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Hadar Paz of Powerfront: How To Create A Fantastic Retail Experience That Keeps Bringing Customers Back For More
Develop business memory so you can immediately recognize your customer, ask them if they’ve enjoyed their last purchase, and engage based on what they’re currently interested in.
As part of my series about the “How To Create A Fantastic Retail Experience That Keeps Bringing Customers Back For More,” I had the pleasure of interviewing Hadar Paz, CEO and co-founder of Powerfront, an AI-powered customer service solutions provider that helps businesses connect with their customers in a personalized, meaningful way.
Thank you so much for joining us in this interview series! Before we dive in, our readers would love to “get to know you” a bit better. Can you tell us a bit about your ‘backstory’ and how you got started?
Powerfront started as a Content Management System, building eCommerce websites for retailers back in 2001. Several years later, I was talking with one of our clients, the CEO of Nike Australia, and mentioned that his website had seen a lot of traffic lately — I checked, and there were about 1000 people visiting the site. He didn’t really seem interested until I asked him what he’d do if there were 1000 people in his downtown store. His eyes lit up, and we both realized how differently he reacted to the “idea” of traffic versus visualizing in-person traffic. I realized that we needed a system that would allow retailers to actually SEE their online traffic in a way that they could fathom. So, I created INSIDE, which uses avatars dressed with data to represent the customers, who move around on a visual representation of a store floor, which completely alters the way retailers perceive their online business. It allows everyone in the company, from the CEO to the online sales agent helping the customer, to humanize their online traffic.
Can you share a story about the funniest mistake you made when you were first starting? Can you tell us what lessons or ‘takeaways’ you learned from that?
When I was younger 23 years old, I was working as a CTO for a company when I decided to start my own business. I wanted to move from working as the company’s employee to acquiring them as my first client. I was pitching my concept of a future retail system to persuade them that they should take me on as a vendor. I prepared a huge presentation with maybe 100 slides. I started my pitch and, of course, soon everyone was falling asleep. Then, at about 20 slides in, everyone looked at the screen and started laughing and laughing. It’s important to note that English is not my first language. So, I turned around, and immediately one word jumped out at me straight away — Instead of writing “warehouse,” I wrote “whorehouse.” It was such a crucial meeting, and I was mortified. But I recovered and said, “So, it worked! I just wanted to wake you up.” I don’t think they bought it, but I did win my pitch and started my own business. To this day, I have people who help check every email and presentation I write. I don’t trust myself!
None of us are able to achieve success without some help along the way. Is there a particular person who you are grateful towards who helped get you to where you are? Can you share a story?
Closing an initial sale when it comes to a new technology I invent is not my strong suit. I’m not sure why, it’s a mental block. I can’t sell the product until I see someone else do it successfully.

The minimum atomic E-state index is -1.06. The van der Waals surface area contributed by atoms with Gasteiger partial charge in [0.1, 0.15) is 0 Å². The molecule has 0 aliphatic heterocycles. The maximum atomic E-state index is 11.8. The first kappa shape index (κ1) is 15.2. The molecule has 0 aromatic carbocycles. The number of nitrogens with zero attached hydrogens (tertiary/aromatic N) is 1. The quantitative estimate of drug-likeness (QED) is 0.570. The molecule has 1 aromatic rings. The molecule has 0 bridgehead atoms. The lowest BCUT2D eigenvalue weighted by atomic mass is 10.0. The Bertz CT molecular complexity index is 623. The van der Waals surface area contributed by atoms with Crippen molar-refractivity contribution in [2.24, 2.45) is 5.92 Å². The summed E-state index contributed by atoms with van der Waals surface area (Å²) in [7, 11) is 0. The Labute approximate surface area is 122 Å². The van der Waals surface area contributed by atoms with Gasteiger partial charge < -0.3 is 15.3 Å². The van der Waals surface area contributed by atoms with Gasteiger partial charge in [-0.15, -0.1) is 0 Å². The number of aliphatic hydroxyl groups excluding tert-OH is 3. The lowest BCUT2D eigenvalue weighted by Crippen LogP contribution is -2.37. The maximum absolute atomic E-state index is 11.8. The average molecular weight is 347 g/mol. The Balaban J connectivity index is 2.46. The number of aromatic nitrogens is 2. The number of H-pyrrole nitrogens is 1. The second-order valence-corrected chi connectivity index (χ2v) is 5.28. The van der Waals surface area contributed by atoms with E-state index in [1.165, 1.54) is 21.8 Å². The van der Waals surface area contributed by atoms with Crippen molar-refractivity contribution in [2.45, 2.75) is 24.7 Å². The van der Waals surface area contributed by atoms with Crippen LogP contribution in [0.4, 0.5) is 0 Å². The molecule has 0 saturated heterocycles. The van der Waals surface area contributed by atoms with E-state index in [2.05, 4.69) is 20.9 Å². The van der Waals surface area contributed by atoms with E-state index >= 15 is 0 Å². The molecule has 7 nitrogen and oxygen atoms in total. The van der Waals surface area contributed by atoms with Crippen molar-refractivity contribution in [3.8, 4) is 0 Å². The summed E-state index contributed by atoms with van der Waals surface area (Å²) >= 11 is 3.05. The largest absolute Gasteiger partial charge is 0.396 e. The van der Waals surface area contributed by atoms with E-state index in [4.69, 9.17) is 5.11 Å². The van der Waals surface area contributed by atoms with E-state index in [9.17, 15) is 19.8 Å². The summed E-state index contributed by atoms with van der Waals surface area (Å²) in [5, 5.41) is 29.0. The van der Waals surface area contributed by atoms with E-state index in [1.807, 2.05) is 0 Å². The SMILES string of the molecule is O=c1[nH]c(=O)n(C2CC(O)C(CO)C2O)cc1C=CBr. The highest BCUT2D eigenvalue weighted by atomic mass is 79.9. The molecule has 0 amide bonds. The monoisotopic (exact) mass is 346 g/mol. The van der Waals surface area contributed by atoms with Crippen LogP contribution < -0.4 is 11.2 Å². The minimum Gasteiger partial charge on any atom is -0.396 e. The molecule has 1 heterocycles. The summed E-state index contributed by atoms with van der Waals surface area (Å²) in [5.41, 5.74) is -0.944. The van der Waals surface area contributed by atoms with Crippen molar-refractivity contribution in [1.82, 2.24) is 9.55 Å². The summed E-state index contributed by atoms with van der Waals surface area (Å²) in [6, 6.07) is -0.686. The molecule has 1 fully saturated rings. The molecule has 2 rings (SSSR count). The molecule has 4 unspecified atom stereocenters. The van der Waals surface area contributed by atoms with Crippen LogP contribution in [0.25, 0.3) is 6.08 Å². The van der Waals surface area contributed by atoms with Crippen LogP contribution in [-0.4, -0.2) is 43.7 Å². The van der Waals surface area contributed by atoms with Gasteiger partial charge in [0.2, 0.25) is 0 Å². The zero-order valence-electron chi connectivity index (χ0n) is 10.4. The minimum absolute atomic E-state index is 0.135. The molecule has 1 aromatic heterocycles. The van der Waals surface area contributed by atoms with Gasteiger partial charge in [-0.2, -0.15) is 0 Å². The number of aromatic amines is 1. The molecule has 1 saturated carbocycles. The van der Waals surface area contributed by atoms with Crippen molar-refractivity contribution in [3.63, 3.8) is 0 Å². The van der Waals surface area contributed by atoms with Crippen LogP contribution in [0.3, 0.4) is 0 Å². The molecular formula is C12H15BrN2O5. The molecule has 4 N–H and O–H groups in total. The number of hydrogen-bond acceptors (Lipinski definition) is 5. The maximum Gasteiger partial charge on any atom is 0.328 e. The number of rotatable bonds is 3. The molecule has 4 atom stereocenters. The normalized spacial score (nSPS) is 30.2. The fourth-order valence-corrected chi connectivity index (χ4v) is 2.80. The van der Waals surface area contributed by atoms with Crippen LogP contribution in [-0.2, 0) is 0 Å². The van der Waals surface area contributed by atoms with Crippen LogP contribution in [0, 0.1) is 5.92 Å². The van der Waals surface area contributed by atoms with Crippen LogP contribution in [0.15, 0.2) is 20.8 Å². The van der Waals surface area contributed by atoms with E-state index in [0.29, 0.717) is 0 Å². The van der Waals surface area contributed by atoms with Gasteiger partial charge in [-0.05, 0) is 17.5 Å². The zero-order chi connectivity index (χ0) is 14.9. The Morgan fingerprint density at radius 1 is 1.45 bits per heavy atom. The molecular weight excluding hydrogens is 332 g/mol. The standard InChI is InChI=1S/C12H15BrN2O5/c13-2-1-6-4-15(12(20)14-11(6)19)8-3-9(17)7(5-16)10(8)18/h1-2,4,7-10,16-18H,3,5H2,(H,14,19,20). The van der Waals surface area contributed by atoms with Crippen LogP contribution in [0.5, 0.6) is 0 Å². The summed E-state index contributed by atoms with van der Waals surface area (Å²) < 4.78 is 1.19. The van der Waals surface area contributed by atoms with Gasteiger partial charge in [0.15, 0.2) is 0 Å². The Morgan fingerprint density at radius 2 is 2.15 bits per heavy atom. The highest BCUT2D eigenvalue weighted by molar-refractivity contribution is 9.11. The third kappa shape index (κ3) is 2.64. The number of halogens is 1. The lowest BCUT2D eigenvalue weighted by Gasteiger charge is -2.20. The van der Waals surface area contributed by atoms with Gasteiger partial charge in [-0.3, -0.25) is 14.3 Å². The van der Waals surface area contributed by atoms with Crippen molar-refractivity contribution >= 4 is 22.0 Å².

Is there a particular book, podcast, or film that made a significant impact on you? Can you share a story or explain why it resonated with you so much?
Steve Jobs, the biography by Walter Isaacson. That book has changed my attitude towards technology, innovation, and business. I used to always serve my team, the people that work with me. I was more concerned with how they felt about the company and about me than what they do. I believe that was a mistake. When I read the biography, I found Steve Jobs was doing the very opposite. He was only concerned with the cause and not really the people, as bad as it sounds. Of course, he was hated by many people, with the way that he let people feel. That said, he actually achieved something phenomenal. He pushed people to become the best they can, at the cost of his own popularity. That has changed the way I work with people and the way that my employees look at their job.
What do you think makes your company stand out? Can you share a story?
Very interesting question, I can talk about this for hours. Here is a story that resonates with me.
Which tips would you recommend to your colleagues in your industry to help them to thrive and not “burn out”?
To thrive: chase your passion, don’t chase money. Spend your time on something that really helps people. Try to change how people do something. It’s not always necessarily just about solving a problem. Sometimes it’s about doing something in a different, better way or creating something that’s more enjoyable and efficient. If you’re making things just to make more money, it doesn’t work. Instead, do it from the heart. Financially, if you truly do that and succeed in making that beautiful new thing, money will just chase you. Simple as that.
Ok super. Now let’s jump to the main questions of our interview. The so-called “Retail Apocalypse” has been going on for about a decade. The Pandemic only made things much worse for retailers in general. While many retailers are struggling, some retailers, like Lululemon, Kroger, and Costco are quite profitable. Can you share a few lessons that other retailers can learn from the success of profitable retailers?